Notable Tausūgs/Suluks Or people of Tausūg/Suluk Origin
Jamalul Kiram II
|The 32nd sultan of Sulu, the Spaniards were led eventually to deal with him as the Sultan of Sulu in spite of his repeated refusal to go to Manila on a state visit. Jamalul-Kiram II died on June 7, 1936. In 1915, he virtually surrendered his political powers to the United States government under the 1915 Carpenter Agreement. Jamalul Kiram II died without leaving any children.|
|A Malaysian politcian, who served as the First Governer of the state of Sabah, he also served as the third Chief Minister of the state from 1967 to 1975, and was the president of the United Sabah National Organisation. He played a key role of Sabah's independance from Great Britain, and is considered a founding father of Sabah.|
|A Moro politician and nationalist from the Philippines who is the founder and leader of the Moro National Liberation Front, and also worked as a lecturer at the University of the Philippines|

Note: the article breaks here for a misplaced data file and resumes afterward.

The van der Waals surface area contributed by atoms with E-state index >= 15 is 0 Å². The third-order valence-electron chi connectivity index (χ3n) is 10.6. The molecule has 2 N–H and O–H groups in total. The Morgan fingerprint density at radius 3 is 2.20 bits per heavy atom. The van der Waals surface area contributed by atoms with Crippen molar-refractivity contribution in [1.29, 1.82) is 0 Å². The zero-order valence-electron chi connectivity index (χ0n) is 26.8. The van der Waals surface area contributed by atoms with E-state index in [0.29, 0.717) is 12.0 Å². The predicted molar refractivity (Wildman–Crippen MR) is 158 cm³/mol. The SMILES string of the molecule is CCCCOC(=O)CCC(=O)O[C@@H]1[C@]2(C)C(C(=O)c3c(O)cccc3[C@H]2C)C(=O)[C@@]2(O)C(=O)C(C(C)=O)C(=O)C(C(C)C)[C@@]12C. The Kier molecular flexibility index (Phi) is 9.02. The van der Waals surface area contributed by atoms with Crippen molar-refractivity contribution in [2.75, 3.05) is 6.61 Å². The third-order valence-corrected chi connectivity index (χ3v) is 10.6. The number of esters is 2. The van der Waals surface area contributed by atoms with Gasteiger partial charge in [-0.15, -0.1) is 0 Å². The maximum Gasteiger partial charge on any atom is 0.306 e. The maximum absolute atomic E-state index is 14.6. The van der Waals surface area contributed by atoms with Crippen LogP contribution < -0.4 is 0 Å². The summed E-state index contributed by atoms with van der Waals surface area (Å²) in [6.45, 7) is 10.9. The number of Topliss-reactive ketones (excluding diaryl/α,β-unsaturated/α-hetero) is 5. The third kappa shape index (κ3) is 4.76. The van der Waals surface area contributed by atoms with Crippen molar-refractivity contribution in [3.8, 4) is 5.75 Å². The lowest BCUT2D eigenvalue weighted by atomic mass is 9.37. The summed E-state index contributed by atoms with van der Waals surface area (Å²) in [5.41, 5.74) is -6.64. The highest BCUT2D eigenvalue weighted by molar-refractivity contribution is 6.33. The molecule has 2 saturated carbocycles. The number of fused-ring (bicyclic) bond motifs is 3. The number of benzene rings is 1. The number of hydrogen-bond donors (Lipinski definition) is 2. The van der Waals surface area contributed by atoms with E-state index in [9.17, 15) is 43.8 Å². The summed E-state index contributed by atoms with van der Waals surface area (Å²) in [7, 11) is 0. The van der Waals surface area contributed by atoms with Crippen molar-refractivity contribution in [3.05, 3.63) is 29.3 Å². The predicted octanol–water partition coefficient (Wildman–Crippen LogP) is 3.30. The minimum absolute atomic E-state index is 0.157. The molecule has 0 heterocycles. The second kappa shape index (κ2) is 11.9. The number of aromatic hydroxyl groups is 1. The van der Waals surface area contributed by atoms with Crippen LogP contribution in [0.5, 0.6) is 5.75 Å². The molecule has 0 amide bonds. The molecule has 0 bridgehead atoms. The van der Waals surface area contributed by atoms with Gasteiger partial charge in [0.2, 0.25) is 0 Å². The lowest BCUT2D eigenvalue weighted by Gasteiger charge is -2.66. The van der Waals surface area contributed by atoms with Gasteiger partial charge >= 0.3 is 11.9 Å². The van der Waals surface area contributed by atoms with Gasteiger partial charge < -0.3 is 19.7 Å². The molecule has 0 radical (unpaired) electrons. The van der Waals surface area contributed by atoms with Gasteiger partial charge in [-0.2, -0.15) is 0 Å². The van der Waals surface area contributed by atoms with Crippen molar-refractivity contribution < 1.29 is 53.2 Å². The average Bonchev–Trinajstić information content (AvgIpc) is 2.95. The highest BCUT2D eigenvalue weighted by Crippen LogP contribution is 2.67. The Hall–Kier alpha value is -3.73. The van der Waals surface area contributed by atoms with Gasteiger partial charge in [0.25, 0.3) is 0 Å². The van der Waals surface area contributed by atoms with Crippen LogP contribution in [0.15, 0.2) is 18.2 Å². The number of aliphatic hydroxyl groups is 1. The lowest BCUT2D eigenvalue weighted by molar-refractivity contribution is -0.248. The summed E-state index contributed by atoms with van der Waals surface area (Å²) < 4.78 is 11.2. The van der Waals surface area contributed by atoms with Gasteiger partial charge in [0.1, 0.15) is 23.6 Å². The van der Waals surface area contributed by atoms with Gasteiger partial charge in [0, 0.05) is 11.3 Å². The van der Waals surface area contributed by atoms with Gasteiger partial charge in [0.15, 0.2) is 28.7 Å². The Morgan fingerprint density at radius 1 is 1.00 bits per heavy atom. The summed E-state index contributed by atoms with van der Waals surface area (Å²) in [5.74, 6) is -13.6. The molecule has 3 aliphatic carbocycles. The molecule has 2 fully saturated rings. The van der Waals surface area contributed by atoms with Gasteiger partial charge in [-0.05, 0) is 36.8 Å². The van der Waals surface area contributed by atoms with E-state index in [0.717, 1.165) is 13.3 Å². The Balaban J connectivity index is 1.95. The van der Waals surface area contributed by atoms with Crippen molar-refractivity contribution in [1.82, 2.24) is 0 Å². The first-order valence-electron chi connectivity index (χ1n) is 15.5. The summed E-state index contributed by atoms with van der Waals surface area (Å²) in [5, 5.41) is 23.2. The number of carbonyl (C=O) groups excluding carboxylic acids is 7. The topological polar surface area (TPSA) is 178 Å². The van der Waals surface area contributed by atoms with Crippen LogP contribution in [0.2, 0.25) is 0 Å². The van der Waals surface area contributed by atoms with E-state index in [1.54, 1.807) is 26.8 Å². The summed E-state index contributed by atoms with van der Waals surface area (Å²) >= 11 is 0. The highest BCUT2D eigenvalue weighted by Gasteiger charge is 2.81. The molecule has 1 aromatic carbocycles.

|A Malaysian politician who have been the Yang di-Pertuan Negari (governer) of the State of Sabah since 2011, he was aso a founding member of the United Malays National Organisation's branch in Sabah. He also served as the Debuty Speaker of the Dewan Rakyat (Malaysian House of Representatives) from 1990 to 1999.|
|Due to different regional spellings, as can be found on government and newspaper sites, his name appears as Esmail, Esmael, Ismail or Ismael. Second son of Punjungan Kiram and younger brother of Jamalul Kiram III. Abdulah Kiram is his son and possible heir. He was crowned as " reigning sultan" by the elders of Sulu in 2001|
Jamalul Kiram III
|A Moro leader and also was a claimant to the throne of Sulu who claimed to be of the Kiram family, led armed standoffs against Malaysian police in Sabah|
CITES AND SOURCES
- Ang, Josiah C., Historical Timeline of the Royal Sultanate of Sulu Including Related Events of Neighboring Peoples, Southeast Asian Studies, Northern Illinois University,
- Neldy Jolo. "Suluk: Do Not Afraid To Speak Your Language". Academia.edu. http://www.academia.edu/4166314/SULUK_DO_NOT_AFRAID_TO_SPEAK_YOUR_LANGUAGE_. Retrieved 22 January 2015.
- Severino, Howie G.; Caroline Cabading, Rolando "Bobby" Barlaan (2001). "Pangalay". Pangalay. Pusod. Retrieved 15 February 2007.